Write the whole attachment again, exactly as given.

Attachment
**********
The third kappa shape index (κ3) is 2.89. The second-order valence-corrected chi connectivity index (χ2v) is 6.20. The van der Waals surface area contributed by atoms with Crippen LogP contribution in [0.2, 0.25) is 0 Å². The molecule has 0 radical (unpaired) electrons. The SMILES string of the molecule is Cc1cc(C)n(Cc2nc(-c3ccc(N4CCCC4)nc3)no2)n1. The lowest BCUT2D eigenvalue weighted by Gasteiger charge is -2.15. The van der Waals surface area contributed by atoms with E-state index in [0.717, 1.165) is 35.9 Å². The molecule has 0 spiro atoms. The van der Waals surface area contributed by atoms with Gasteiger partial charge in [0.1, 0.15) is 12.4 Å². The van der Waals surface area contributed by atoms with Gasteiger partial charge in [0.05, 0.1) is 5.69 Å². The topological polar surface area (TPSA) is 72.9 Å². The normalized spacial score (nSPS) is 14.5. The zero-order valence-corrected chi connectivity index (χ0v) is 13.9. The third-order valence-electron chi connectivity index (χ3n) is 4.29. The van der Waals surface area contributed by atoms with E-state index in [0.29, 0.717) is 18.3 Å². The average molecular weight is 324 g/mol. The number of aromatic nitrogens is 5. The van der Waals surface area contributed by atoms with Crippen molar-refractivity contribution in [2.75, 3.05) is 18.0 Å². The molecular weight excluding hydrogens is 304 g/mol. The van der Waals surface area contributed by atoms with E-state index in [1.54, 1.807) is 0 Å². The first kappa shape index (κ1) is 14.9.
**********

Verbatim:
The third kappa shape index (κ3) is 2.89. The second-order valence-corrected chi connectivity index (χ2v) is 6.20. The van der Waals surface area contributed by atoms with Crippen LogP contribution in [0.2, 0.25) is 0 Å². The molecule has 0 radical (unpaired) electrons. The SMILES string of the molecule is Cc1cc(C)n(Cc2nc(-c3ccc(N4CCCC4)nc3)no2)n1. The lowest BCUT2D eigenvalue weighted by Gasteiger charge is -2.15. The van der Waals surface area contributed by atoms with E-state index in [0.717, 1.165) is 35.9 Å². The molecule has 0 spiro atoms. The van der Waals surface area contributed by atoms with Gasteiger partial charge in [0.1, 0.15) is 12.4 Å². The van der Waals surface area contributed by atoms with Gasteiger partial charge in [0.05, 0.1) is 5.69 Å². The topological polar surface area (TPSA) is 72.9 Å². The normalized spacial score (nSPS) is 14.5. The zero-order valence-corrected chi connectivity index (χ0v) is 13.9. The third-order valence-electron chi connectivity index (χ3n) is 4.29. The van der Waals surface area contributed by atoms with E-state index in [0.29, 0.717) is 18.3 Å². The average molecular weight is 324 g/mol. The number of aromatic nitrogens is 5. The van der Waals surface area contributed by atoms with Crippen molar-refractivity contribution in [2.75, 3.05) is 18.0 Å². The molecular weight excluding hydrogens is 304 g/mol. The van der Waals surface area contributed by atoms with E-state index in [1.54, 1.807) is 0 Å². The first kappa shape index (κ1) is 14.9.